Over the great windy waters, and over the clear-crested summits,
    Unto the sun and the sky, and unto the perfecter earth,
Come, let us go,--to a land wherein gods of the old time wandered,
    Where every breath even now changes to ether divine.
 

Arthur Hugh Clough

“Amores de Voyage”

1903

 

On this my thirteenth expedition to Antarctica I am reminded that even with the wonders of modern travel there is a “rite of passage” required to reach the ethereal shores of this continent of ice.   This “rite” is derived from a host of obstacles ranging from the long flight from the northern to the southern hemisphere, the rolling days at sea traversing the Drake Passage, and the ample time for introspection.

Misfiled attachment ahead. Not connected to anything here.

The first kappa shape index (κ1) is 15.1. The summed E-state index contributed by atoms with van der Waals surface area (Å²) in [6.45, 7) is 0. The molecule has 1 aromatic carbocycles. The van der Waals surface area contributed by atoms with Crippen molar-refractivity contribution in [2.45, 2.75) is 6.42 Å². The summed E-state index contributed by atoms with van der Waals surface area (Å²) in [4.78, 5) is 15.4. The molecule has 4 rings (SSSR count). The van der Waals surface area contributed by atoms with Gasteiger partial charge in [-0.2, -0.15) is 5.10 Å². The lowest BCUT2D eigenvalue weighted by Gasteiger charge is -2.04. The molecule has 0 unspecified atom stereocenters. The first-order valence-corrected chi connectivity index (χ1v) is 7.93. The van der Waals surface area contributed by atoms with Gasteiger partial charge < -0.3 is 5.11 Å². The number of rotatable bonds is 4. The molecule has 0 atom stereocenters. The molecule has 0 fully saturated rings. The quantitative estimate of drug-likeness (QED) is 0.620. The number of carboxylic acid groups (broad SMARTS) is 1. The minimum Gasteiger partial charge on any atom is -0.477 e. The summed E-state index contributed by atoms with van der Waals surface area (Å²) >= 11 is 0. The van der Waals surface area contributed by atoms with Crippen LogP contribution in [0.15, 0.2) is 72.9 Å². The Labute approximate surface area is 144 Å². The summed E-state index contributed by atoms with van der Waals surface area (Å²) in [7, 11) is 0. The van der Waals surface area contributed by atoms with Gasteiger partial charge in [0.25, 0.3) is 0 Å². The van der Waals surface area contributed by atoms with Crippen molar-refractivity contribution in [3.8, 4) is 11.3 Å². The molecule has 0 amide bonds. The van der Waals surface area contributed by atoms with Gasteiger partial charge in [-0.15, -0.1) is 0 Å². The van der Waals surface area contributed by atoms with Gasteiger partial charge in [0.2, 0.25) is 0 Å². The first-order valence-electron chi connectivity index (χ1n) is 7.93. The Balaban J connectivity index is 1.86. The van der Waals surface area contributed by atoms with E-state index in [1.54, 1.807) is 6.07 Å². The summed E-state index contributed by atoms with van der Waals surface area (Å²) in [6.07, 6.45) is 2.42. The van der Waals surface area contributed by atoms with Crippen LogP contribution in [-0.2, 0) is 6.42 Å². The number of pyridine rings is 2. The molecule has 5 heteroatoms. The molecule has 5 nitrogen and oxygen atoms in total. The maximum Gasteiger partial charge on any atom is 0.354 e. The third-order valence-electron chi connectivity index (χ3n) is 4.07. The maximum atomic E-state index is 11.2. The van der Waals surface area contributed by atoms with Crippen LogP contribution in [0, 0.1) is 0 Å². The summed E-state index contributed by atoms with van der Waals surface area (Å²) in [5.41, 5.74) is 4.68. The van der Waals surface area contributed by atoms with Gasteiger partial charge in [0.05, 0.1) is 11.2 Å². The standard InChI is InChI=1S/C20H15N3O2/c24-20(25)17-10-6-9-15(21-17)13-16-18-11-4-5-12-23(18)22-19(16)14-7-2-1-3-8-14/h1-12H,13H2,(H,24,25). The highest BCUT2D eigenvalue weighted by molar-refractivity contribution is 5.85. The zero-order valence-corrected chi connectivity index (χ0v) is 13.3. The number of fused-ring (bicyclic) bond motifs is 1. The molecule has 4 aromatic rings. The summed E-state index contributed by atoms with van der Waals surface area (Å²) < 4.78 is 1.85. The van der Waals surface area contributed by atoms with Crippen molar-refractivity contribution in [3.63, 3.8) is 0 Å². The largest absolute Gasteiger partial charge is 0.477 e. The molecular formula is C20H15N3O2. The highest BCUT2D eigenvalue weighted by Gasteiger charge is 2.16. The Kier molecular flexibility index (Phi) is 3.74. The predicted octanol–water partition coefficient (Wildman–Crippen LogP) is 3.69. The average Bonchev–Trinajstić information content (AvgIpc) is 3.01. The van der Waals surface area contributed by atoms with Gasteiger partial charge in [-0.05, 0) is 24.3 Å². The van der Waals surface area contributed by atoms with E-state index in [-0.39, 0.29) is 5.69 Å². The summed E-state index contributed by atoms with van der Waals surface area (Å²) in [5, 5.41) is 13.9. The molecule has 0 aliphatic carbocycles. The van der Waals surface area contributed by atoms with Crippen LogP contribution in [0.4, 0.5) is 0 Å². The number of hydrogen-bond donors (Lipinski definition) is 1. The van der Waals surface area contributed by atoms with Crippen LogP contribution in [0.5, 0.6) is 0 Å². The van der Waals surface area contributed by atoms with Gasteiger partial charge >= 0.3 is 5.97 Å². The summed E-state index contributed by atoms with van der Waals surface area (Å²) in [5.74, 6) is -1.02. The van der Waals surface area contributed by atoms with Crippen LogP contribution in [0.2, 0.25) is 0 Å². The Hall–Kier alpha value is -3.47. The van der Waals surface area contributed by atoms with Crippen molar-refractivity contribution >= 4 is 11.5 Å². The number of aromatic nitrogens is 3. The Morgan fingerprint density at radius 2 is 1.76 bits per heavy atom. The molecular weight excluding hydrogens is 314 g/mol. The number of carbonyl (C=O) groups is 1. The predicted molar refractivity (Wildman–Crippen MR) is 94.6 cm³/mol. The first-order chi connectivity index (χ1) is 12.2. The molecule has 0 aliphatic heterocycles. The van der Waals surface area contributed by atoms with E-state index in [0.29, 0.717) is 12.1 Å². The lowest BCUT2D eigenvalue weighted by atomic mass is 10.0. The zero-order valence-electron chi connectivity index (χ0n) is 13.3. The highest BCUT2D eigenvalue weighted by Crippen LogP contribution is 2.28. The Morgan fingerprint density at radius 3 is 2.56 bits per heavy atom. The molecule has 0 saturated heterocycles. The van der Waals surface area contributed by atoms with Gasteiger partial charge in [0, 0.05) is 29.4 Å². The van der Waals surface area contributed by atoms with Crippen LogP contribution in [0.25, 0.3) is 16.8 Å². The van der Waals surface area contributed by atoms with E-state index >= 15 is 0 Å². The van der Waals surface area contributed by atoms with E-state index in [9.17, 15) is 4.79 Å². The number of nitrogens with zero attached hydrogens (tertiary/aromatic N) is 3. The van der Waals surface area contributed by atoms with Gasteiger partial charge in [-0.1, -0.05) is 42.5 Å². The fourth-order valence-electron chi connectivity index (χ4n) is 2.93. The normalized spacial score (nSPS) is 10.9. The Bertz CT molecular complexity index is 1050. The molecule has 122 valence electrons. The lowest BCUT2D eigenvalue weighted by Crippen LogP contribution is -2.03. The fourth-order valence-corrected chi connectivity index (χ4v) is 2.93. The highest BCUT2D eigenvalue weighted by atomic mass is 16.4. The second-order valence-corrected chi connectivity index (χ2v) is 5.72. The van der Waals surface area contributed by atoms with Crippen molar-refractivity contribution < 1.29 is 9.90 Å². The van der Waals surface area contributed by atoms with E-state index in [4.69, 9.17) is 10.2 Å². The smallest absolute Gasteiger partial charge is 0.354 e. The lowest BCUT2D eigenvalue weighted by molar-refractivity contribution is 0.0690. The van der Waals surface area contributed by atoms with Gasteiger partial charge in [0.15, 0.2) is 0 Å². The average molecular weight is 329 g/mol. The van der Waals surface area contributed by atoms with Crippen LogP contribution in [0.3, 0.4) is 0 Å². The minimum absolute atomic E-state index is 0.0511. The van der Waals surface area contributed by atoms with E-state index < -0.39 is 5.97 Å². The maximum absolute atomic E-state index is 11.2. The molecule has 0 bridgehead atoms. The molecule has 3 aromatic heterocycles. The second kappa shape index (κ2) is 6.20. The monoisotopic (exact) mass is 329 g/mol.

This sojourn is also ordained with unpredictable gems that set this journey apart from any other.  Most memorable on this voyage south were the welcoming legions of Sei Whales that surrounded our ship as we completed our crossing of the Drake Passage, eagerly anticipating our first sight of land, and the translucent blue skies and mirrored waters that greeted us as we sailed along the western Antarctic Peninsula through the peak-studded Neumayer Channel and on to our destination, Palmer Station, on Anvers Island. 


Yes, the journey to Antarctica is, even today, truly a rite of passage.  My guess is that in some sense it always will be, no matter where technological advances in travel lead humanity.  It is a quintessential odyssey of Homer and Tolkien proportions; as if to reach such a mystical world one must first pass through the guarded gates of the Southern Sea. 

 

Metaphorically, it is often said it is more about the “journey” than the “destination”.   In the realm that is Antarctica, it is about both.  Ask anyone who has embraced its shores.